#CLUBQUARANTINE...For The Culture...For Our Community
Welp...It looks like the time has finally arrived. It’s the end times! CORONAVIRUS…CORONAVIRUS!!!
Everything is shutting down! The moment when the world finally loses its shit and everything must shut down. But what else should we expect at this point?
The hows and whys of the country's so ill-equipped and poorly prepared response to the spread of the virus are easily understood when you think about how the current administration has performed thus far in the midst of tragedy and uncertainty. “He who shall not be named" assuming the position as Commander in Chief was the Russian President’s dream-come-true and how we got to this point as a global society is a result of their efforts. But truly, those who peddle division and ignorance don’t deserve our attention or energy.
The more important questions in times of uncertainty are: Who is most at risk of harm? What can we do to support those people immediately? What changes are we going to make as we move forward? and When will those changes be implemented?, because the “who” we’re referring to has already been forced to suffer and wait too long.
Poverty is already a burden, and takes a significant tole on the mental and physical well being of millions of people in the US and billions globally. In the midst of a global panic, poverty intensifies the difficulty of day to day inconveniences, and presents new and more nuanced problematic obstacles that will undoubtedly result in lifelong consequences. The people living paycheck to paycheck are less likely to be prepared for the financial shocks of an emergency, things like stocking up on food and supplies. People experiencing homelessness are going to need even more support and attention, as they are already likely to have untreated health conditions and unmet social needs.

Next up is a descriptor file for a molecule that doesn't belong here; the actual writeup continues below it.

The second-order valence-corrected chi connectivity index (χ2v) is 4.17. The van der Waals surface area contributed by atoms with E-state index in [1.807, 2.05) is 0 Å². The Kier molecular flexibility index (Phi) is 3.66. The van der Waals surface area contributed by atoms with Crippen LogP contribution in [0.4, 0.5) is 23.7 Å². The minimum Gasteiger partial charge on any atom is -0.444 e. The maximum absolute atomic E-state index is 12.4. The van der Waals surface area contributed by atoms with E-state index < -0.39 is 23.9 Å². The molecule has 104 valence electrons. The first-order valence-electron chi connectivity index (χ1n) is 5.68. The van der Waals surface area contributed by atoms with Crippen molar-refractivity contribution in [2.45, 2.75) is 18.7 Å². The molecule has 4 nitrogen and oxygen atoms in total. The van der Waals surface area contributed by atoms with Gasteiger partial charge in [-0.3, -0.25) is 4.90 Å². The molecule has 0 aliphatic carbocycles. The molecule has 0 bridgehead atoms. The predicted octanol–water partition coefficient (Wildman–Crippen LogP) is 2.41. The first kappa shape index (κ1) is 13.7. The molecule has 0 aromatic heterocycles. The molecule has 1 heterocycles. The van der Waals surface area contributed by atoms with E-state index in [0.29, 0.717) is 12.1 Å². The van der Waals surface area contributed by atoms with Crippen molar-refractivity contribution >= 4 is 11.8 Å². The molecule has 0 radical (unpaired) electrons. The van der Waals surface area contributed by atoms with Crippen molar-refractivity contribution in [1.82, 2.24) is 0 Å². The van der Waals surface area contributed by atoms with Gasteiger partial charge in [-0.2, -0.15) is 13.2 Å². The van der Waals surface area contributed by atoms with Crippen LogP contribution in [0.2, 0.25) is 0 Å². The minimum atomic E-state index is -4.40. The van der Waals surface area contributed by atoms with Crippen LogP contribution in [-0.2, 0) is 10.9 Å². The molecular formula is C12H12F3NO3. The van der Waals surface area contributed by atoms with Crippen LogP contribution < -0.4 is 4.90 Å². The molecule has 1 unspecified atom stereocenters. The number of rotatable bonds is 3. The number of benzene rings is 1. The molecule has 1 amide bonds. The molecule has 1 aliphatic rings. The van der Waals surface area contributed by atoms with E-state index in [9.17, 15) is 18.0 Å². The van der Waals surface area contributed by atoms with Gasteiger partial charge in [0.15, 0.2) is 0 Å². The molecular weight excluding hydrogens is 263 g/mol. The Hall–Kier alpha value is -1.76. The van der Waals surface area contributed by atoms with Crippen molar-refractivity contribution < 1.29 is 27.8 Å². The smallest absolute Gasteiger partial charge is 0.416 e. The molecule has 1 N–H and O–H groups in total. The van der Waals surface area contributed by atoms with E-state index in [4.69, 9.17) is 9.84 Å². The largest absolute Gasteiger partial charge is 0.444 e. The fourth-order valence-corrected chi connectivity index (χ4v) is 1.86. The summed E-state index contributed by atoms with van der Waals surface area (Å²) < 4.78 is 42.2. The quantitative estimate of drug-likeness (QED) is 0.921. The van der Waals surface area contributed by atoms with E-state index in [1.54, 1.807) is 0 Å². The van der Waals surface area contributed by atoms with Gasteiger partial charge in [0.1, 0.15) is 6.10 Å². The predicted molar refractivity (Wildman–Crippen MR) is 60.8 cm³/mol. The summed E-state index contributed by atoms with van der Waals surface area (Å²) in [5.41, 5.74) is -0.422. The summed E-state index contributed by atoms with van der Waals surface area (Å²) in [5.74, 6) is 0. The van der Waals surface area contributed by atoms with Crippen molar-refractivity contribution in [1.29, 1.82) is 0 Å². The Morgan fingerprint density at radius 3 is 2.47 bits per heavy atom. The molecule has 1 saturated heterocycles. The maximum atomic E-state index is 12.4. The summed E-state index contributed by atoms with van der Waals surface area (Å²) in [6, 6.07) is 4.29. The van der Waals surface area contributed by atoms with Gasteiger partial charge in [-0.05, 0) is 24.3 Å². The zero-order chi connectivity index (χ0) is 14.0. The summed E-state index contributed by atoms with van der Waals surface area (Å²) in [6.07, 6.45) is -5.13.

Looking at our [read: American] society from a high-level glance, it is easy to see the impact that neglectful capitalism has on our ability as communities to maneuver through a global pandemic, major drought, wildfires or some other natural and even man-made disasters. Our schools struggle to produce critical thinkers, our dilapidated roads make it difficult to travel long distances and underdeveloped public transit systems prevent the kind of movement that could reduce carbon emissions and boost productivity. All of this, and healthcare, housing shortages, toxic food, the list goes on and ultimately the problem is, many people have more access than necessary, while some have none at all.
To answer the question, of how: People can be really uninformed, careless and even nasty sometimes. They aren’t always intentionally awful, but, as an example, because America is the birthplace of “good enough”, we can see how that cavalier attitude is a breeding ground for lackadaisical standards and eventually grotesque conditions; just watch a few episodes of Gordon Ramsay’s 24hrs To Hell and Back. If you’ve ever worked in the service or retail industry or walked into a public restroom during a festival or large gathering, then you know adults can be guilty of some extremely disgusting, sophomoric acts. It should be no surprise that diseases spread by exchanging body fluids would be so challenging and quickly pervasive. We leave traces of our body everywhere we go, shedding about .03 - .09 grams of skin per hour. And further, back to the importance of education, many people just simply don’t know how to do better.
The CDC is providing new guidance, encouraging people to clean more effectively, socially distance, and avoid behaviors that could potentially expose vulnerable populations to COVID-19, the Corona virus. A new campaign #ALONETOGETHER aims to create community during the shutdown. Check out these links if you have questions:
The why part of this is a bit more tricky. Simply put, ignorant people are easier to manage from an authoritative standpoint but those same individuals become harder to organize in times of struggle. The American economy, and global economy to an extent, thrives on its stratified nature, and in order to maintain this hierarchy, one group must be able to maintain control over resources, like nourishment and information while another group must maintain consistent need. Many would argue that capitalism has spurred innovation but they forget that necessity and collaboration has always, and will always, result in more creativity and solution than competition and scarcity.